The holiday season will have many of us focusing on home. Whether we are traveling back to it, decorating it, or welcoming people into it, home takes center stage. In part of his forthcoming book, A Time to Plant: Life Lessons in Work, Prayer, and Dirt (to be released in January 2011 by Ave Maria Press), Kyle T. Kramer reflects on what it means to call a place “home.”
He speaks of embracing a “‘vocation of location’ in which we make and maintain a particular place of belonging in the world.” That vocation can include a whole list of domestic duties. These are the things that we are so familiar with – cleaning, doing the laundry, cooking, doing dishes, paying the bills, etc. Those are all important and necessary tasks, but home should mean more than that.
Kramer writes, “‘home economy’ means finding and creating a peaceable home in the overlapping circles of family, friends, neighbors, church, and the wider community.” With so many people so busy with obligations outside of the home, the concept of “home has been replaced by the cheaper idea of ‘house’ . . . an afterthought of a place where we grab a bite to eat, watch television, escape from our jobs, make love and war with our family members, pay the bills, surf the Internet, and collapse for a few hours of sleep.”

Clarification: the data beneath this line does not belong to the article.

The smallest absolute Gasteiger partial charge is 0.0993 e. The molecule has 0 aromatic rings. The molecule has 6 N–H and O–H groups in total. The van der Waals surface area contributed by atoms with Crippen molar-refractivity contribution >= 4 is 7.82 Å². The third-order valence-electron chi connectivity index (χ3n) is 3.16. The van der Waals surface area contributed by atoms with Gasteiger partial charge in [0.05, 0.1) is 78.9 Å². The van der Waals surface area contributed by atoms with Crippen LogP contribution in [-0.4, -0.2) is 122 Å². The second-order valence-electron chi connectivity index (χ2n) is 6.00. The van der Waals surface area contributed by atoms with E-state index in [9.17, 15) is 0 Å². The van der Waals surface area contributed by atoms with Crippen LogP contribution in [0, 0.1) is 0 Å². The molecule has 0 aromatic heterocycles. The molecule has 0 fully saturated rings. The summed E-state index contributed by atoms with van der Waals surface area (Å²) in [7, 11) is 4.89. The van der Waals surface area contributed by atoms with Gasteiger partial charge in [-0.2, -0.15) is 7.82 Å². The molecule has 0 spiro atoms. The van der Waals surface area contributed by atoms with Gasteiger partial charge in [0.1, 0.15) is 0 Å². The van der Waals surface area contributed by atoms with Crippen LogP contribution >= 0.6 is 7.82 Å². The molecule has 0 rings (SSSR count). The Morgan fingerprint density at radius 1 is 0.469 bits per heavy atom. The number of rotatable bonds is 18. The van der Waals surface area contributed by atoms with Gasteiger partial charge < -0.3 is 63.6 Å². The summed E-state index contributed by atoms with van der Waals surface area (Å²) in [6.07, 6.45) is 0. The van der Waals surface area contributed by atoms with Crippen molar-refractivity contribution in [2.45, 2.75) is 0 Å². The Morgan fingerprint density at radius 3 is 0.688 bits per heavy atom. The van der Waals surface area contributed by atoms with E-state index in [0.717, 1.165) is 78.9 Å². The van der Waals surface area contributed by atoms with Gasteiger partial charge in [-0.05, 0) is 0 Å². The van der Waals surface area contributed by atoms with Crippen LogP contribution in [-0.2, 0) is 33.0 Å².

Kramer challenges us to think of home as much more than that, to perhaps reclaim a sense of home that earlier generations possessed. “Home can and should be a center of meaning and purpose in our lives. Home should invite us and strengthen us to the good work of belonging fully to a place and to its people.”
Sometimes moving to a new geographical area is necessary. It can be part of a God-given calling. However, there is something to be said for making a commitment to a certain area, for putting down roots and staying there through thick and thin. Even in an era when we can keep in contact with friends and relatives around the world with a touch of a button, face-to-face relationships are still vitally important.
There is no replacement for the friendships and family relationships that develop by spending quality time with others over a number of years. Watching children grow up, sharing meals, knowing and trusting your neighbors, worshipping together – these are the things of which true homes are made.
In this holiday season when so much emphasis is placed on home, it is a good time to think about what it means to create a sense of home. How can the environment we create within our own four walls then carry out to the world at large? How can we better commit to the people who share our house, our extended families, our neighborhoods, and our churches?
Copyright 2010 Patrice Fagnant-MacArthur